Early Tench Attack
26th February 2015
A couple of very early spring fish, February 2014
I know to a lot of anglers this may seem early in the year to be thinking about Tench with many of you not even considering this species until May/June. However, with the air temperatures currently around 10-14 Celsius, and the nights not dropping much below 4-6 Celsius, for me, this is the right time. There are a number of reasons behind my thinking. In my experience, one of the key factors is the amount of the day light hours. This is a trigger point for a lot of animals and plants, so why not fish? Daffodils always come up at the same time, whether there are 6 inches of snow on the ground, or it’s an unexpectedly warm spell. I believe that all fish, irrespective of their habits, start thinking about spawning with their trigger point being the length of the days. Having not eaten much during the cold months, I believe all fish have to start packing on weight in readiness for spawning and in particular, Tench. Another reason I like to start ‘early’ is to get them used to my chosen bait. For me, this year, it’s going to be a Krill with Maple and Almond top flavorings. I will be using ground-bait, pellet and bolie’s all with the same base flavor and ingredients. The final reason, other than gut feel, are the lakes are at their quietest, and you will often have the place to yourself.
A Big Male. It is suggested you can double the size of a male to give you the size of the females!
So, which type of venue is best during this time of the year? Over the last few years, I have had more success on lakes of around 3-10 acres with an average depth of 4-8 feet. Smaller, shallow venues warm up quick and the fish respond quicker to increased sunlight hours (even with cloud cover). Whereas in the later months, I tend to fish big waters – 50 acres plus – with more depth variation, but they do take longer to warm up and so do this fish. The ideal venue for me would be an old, shallow, estate lake of 8 acres, with a lot of weed and lilies. Obviously, the lilies won’t be showing yet but the young shoots will be, and especially Canadian pond weed. In turn, as these new shoots show, the insect life starts to lay eggs on these, and this is another trigger point for the fish. When you think about it, Mother-Nature is an amazing thing – weed grows, insects lay their eggs, giving the fish good levels of protein in readiness for spawning and food for their fry. I try to consider what is going on under the surface, with last year’s weed, decaying leaves and what impact early pondweed growth has. Importantly, I think about how the fish will respond to this, where they will be and how they are likely to feed. It’s worth remembering that fish have a sweet tooth in the winter because the last sustainable food sources in autumn are the berries that fall from the trees. So with this in mind, they will still have a sweet tooth, but as insects lay their eggs and larvae hatches, their taste buds will become more savory, so a good balance between these is a good bet.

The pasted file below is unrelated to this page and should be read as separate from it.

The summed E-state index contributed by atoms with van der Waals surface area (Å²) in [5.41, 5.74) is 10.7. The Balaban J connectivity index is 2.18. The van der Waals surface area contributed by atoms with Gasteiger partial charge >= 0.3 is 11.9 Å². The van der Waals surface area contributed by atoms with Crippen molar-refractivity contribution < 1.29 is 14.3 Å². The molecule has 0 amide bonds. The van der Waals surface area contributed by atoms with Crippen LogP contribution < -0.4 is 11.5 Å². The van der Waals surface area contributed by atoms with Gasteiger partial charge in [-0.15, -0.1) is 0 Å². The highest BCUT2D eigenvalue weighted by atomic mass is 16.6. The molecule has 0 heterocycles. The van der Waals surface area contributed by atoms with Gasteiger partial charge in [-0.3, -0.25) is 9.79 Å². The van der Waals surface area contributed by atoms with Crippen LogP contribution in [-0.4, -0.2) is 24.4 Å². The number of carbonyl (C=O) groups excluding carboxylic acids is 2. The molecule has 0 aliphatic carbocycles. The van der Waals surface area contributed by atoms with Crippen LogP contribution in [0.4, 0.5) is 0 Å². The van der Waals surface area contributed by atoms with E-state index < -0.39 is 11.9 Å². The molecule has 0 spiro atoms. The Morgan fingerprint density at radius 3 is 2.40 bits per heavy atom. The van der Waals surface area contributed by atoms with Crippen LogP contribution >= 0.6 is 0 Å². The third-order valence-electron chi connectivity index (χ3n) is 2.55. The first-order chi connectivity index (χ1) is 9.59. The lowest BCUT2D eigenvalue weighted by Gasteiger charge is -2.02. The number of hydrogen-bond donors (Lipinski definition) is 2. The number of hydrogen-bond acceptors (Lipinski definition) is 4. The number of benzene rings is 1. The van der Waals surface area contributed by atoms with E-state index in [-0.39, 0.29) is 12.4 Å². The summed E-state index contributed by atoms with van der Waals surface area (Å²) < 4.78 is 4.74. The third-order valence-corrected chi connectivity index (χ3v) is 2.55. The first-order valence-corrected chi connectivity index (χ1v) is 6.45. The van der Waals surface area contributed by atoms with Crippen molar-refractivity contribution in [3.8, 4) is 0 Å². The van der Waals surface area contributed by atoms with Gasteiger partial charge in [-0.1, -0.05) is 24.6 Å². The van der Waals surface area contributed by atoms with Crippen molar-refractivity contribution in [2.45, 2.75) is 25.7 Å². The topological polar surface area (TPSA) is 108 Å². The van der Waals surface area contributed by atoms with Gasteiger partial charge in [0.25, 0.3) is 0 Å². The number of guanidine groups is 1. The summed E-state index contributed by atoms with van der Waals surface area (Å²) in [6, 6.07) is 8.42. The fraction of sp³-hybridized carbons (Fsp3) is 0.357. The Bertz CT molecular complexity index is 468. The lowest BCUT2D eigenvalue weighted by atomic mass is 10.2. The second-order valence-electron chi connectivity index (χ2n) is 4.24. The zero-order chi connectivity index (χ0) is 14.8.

This time of the year, I go easy on the feed, little and often is a good idea. You can always put more in, but you can’t take it out. Feed tight, sparingly and wait for the fish to respond. The number of indications, bubbling and bites will tell you how much grub they want. I also like small baits such as 8mm pre-drilled pellets, 10-12mm boilies, maggots and my favorite being maize. On the subject of maggots, Tench do have a liking for plastic baits. I also like small hooks, 14, 12 and 10s. I tie these to fluro-carbon hook lengths, normally 6-8lb, although I will say that I am targeting big Tench, 8lb and upwards.
When and if you do venture out this time of the year after Tench, then try to get there for first light and watch for movement. They won’t roll much this time of the year, but if they do, it will be at first light. Go to the fish, don’t try to make them come to you, they won’t move far. Key bite times are the first couple of hours, midday when the sun is at its highest and just before dark, During the night, then expect bites at any time, especially on clear venues, but you may find between 12am, and 2 am is a good time. You won’t catch anything sitting in doors watching TV. Go Catch, SteveD…